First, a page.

Several steps have been taken in recent years to alleviate the voids. Some are DIY — Fhima grows herbs in his home and restaurant — and others fall into the “what’s old is new” realm.

Preserving foods via canning and employing cellars are more prevalent than ever.

Many suppliers have expanded their root cellars. Aden Miller, one of the family farmers who comprise the St. Croix Valley Produce co-op in Woodville, Wis., still has an array of produce on hand. That allows Twin Cities eateries, including the Lynhall, Nightingale, Foodsmith and Chowgirls Catering, to get winter squashes plus a variety of cabbages, carrots, potatoes and beets, Miller said.

Chefs say the proliferation of smaller Minnesota farms such as Iron Shoe Farm in Princeton and Grand Risings Farm in Hinckley has also been a boon. Hothouses and hydroponics come into play with outfits such as Bushel Boy Farms in Owatonna and a few local micro-green growers.

A more recent expansion has come in the realm of mycology, well beyond spring-to-autumn foraging. “You can have a building in the middle of nowhere and get beautiful mushrooms,” said Boehmer, who expressed a particular fondness for pink oyster mushrooms, calling them “really beautiful.”

Some chefs are willing to go a little further afield. Restaurant Alma’s Alex Roberts has started buying late-season squash from Missouri to shave a bit off our culinary winters. “It’s still a smaller footprint than going to Florida, California or South America. We’ve changed from strictly local to regional.”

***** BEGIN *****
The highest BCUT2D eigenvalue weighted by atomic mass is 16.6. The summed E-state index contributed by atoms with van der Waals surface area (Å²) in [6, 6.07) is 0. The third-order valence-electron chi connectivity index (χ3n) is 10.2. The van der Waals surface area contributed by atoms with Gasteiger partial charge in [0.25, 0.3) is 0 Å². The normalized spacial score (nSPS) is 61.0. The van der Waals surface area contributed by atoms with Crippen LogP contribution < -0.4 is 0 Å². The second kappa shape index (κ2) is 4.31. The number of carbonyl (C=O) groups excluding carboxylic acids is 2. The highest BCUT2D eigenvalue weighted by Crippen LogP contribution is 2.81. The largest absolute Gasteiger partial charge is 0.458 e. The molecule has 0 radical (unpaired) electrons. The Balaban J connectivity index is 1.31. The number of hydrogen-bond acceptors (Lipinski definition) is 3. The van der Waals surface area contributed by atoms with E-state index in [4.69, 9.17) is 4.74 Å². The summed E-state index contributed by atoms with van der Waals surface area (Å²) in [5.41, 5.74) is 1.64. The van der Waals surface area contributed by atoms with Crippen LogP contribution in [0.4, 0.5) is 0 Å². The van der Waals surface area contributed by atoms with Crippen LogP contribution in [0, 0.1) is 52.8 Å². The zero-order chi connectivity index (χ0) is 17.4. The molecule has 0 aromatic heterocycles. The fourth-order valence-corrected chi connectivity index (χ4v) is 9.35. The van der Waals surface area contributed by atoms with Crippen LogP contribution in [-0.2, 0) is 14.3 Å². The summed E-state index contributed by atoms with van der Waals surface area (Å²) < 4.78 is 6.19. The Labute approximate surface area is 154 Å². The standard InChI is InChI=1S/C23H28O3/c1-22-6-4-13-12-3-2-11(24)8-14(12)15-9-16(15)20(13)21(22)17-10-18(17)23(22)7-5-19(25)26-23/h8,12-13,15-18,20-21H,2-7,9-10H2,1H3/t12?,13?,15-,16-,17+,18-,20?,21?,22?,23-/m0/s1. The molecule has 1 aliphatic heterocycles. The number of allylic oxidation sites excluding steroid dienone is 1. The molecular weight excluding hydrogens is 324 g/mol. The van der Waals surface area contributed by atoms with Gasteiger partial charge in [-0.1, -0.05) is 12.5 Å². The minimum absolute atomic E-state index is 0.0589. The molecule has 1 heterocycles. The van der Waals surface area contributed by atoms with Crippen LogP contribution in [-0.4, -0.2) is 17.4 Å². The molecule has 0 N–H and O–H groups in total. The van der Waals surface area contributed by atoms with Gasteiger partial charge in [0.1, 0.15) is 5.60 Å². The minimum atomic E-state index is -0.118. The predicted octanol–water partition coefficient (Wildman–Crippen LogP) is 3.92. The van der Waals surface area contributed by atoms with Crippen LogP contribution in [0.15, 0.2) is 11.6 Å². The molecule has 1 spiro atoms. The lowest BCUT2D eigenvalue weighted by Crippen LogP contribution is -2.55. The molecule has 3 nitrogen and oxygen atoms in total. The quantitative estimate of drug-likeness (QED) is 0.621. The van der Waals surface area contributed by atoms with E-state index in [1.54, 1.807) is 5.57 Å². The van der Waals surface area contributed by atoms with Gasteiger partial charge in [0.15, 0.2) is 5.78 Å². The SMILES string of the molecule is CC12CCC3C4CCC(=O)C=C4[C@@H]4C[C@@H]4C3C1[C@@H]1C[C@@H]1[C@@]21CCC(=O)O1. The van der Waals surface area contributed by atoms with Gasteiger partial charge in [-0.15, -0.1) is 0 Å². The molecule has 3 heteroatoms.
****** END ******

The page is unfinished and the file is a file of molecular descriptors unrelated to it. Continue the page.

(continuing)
Still, Roberts added, many key elements that customers might not notice keep the farm-to-table concept intact. “When we’re making own pasta and can use locally milled flour, that’s great,” he said, adding that Alma and sister restaurants Brasa garner everything from cornmeal and barley to honey and maple from nearby sources.

Along those lines, Boehmer noted, “one thing we do to give a sense of place is a lot of partnerships with local distilleries and breweries. So we’re still able to support the local food economy.”

Getting antsy

The fresh-food juxtaposition creates a rather cruel irony, Boehmer said. At his former farm-to-table restaurant Corner Table, “winters were our busiest months. In summer, people are going to cabins when we have this huge bounty of ingredients.”

But on other fronts, he added, the bases are covered: “Chickens lay eggs all year round.” And cheeses and herb vinegars also fit in 365 days a year.

Naturally, as chefs adapt by concocting another variation of beets or turnips, “we’re just as antsy as anybody else to get asparagus and peas,” McCabe-Johnston said. The allure of ramp and morel season beckons.

Gastronomes have to be patient, too. Science and innovation can do only so much. The plain truth is that most fruits, veggies and herbs show better when kissed by a warm sun.

In the meantime, we all need to think twice — or thrice — about ordering a BLT in February.

Bill Ward is a longtime Twin Cities freelance food and drink writer now living in Nashville. He also writes at Follow him on Twitter: @billward4.